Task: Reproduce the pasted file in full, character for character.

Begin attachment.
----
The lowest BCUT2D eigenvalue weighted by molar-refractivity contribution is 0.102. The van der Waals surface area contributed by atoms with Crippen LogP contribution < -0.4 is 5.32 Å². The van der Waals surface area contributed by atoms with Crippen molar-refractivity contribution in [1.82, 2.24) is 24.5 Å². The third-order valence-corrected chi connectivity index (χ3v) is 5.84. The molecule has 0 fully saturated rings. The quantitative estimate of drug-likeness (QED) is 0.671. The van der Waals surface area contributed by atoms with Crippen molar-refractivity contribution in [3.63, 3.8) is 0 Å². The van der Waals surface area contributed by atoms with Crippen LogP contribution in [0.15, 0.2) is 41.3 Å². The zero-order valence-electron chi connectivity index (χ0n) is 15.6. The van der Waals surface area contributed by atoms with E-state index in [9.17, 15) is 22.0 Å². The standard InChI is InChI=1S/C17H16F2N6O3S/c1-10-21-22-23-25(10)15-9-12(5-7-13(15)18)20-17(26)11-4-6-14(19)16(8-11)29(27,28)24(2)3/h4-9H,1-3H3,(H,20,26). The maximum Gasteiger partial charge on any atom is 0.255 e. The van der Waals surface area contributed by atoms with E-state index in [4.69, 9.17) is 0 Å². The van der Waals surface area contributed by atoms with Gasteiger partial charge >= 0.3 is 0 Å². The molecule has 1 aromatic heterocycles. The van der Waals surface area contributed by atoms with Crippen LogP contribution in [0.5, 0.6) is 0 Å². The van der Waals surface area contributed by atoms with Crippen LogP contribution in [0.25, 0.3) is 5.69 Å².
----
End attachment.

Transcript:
The lowest BCUT2D eigenvalue weighted by molar-refractivity contribution is 0.102. The van der Waals surface area contributed by atoms with Crippen LogP contribution < -0.4 is 5.32 Å². The van der Waals surface area contributed by atoms with Crippen molar-refractivity contribution in [1.82, 2.24) is 24.5 Å². The third-order valence-corrected chi connectivity index (χ3v) is 5.84. The molecule has 0 fully saturated rings. The quantitative estimate of drug-likeness (QED) is 0.671. The van der Waals surface area contributed by atoms with Crippen molar-refractivity contribution in [3.63, 3.8) is 0 Å². The van der Waals surface area contributed by atoms with Crippen LogP contribution in [0.15, 0.2) is 41.3 Å². The zero-order valence-electron chi connectivity index (χ0n) is 15.6. The van der Waals surface area contributed by atoms with E-state index in [9.17, 15) is 22.0 Å². The standard InChI is InChI=1S/C17H16F2N6O3S/c1-10-21-22-23-25(10)15-9-12(5-7-13(15)18)20-17(26)11-4-6-14(19)16(8-11)29(27,28)24(2)3/h4-9H,1-3H3,(H,20,26). The maximum Gasteiger partial charge on any atom is 0.255 e. The van der Waals surface area contributed by atoms with E-state index in [4.69, 9.17) is 0 Å². The van der Waals surface area contributed by atoms with Gasteiger partial charge >= 0.3 is 0 Å². The molecule has 1 aromatic heterocycles. The van der Waals surface area contributed by atoms with Crippen LogP contribution in [0.5, 0.6) is 0 Å². The van der Waals surface area contributed by atoms with Crippen LogP contribution in [0.25, 0.3) is 5.69 Å².